It may be too early to make predictions about the year’s best, but the Cantata Singers’ concert at Jordan Hall on Friday night will likely rank as among the most interesting, exciting, and meaningful. Thoroughly American in character, it nevertheless partook of the eternal, beginning with Ives’s short, sensitive and emotionally enfolding bitonal setting (C major for the women, G minor for the men) of Psalm 67. A smaller group could not have improved on the clarity we heard from the 42 arrayed on stage; my only objection was that the B flat in the middle (maybe the first tenors?) did not come through.
Ives’s General William Booth Enters Into Heaven, in John J. Becker’s expertly martial orchestration arranged at Ives’s behest, provided the expected heartwarming Salvation-Army psalm of praise (with interpolated “Reveille”) on Vachel Lindsay’s uncanny rhythmic text; Brian Church sang the solo with might and projection, and when at moments he couldn’t be heard that was probably Ives’s intention. The heavy drumbeats, mostly in the strings, heralded more drumbeats to come in the work that followed.
Give Thanks for All Things by our own Yehudi Wyner, commissioned ten years ago by Cantata Singers, returned new and totally refreshing with some minor revisions. On a grand but human scale it invokes praise of God: before, after, and within―partly in psalms, partly in elegy.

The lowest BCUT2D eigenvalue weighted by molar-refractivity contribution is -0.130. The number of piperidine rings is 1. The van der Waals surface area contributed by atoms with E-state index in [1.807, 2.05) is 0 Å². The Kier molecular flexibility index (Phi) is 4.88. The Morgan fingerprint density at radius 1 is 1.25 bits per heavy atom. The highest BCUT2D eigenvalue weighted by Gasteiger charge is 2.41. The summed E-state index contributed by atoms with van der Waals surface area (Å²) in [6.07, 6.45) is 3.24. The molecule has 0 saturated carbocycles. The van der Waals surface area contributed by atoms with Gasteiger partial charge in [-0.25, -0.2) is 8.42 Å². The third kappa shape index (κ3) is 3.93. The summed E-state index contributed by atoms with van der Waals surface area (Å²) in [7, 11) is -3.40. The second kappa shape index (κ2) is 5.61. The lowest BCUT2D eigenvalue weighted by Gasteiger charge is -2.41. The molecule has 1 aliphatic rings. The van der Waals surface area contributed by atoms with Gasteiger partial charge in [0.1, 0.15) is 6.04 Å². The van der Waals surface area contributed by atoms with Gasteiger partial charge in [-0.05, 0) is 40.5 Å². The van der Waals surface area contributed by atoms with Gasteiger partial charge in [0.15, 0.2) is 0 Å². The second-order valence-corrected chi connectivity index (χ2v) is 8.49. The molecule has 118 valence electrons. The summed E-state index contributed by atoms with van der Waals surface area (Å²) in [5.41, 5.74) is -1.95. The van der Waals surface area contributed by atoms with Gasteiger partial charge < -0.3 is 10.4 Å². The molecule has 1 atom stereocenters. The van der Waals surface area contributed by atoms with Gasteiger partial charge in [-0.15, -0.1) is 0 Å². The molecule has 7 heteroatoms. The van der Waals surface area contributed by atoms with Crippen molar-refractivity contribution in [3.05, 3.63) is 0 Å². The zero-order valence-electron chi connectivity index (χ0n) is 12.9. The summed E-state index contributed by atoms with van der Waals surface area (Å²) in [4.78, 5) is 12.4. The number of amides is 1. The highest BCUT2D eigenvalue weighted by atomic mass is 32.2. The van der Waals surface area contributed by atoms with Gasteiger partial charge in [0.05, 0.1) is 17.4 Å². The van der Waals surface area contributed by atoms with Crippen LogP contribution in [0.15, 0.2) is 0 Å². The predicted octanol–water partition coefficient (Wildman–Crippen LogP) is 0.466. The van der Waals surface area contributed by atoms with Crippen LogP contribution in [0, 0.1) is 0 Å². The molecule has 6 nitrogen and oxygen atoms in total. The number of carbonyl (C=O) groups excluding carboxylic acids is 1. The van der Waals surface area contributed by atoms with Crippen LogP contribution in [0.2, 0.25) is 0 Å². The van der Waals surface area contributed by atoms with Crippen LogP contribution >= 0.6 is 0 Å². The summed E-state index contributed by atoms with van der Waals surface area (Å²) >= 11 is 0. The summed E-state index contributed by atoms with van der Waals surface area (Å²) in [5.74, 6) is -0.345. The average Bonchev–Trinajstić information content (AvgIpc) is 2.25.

Give Thanks for All Things possesses a remarkable fullness and clarity of the choral writing which both stands alone and combines perfectly with the orchestra in equal measure. Melodic lines between women and men are distinct and audible; there is an abundance of unison writing as well as parallel intervals and clear chordal sound among the voices, supported from below rather than smeared from above as so often happens in recent choral-orchestra music. Elaborate vocal counterpoint doesn’t happen, and that is all to the good, because texts remain well articulated and clear, and a comprehensible harmonic organization regularly supports the melodic. The small orchestra comprises single winds, piano, harp, percussion, and strings 6-6-4-4-2; well-proportioned to the dimensions of the chorus, it sounded sufficiently massive and seldom overpowered.
Wyner organized it in eight movements, with the musician’s psalms, 148 and 150, framing the overall text at beginning and end. He gave a central position to Walt Whitman’s Civil War text, while also including a short poem by Richard Wilbur inspired by Psalm 150, an elegy from Dionysus Cato and Shakespeare, and a thrice-repeated refrain, “Dear Lord, be good to me. / The sea is so wide / and my boat is so small,” between other movements.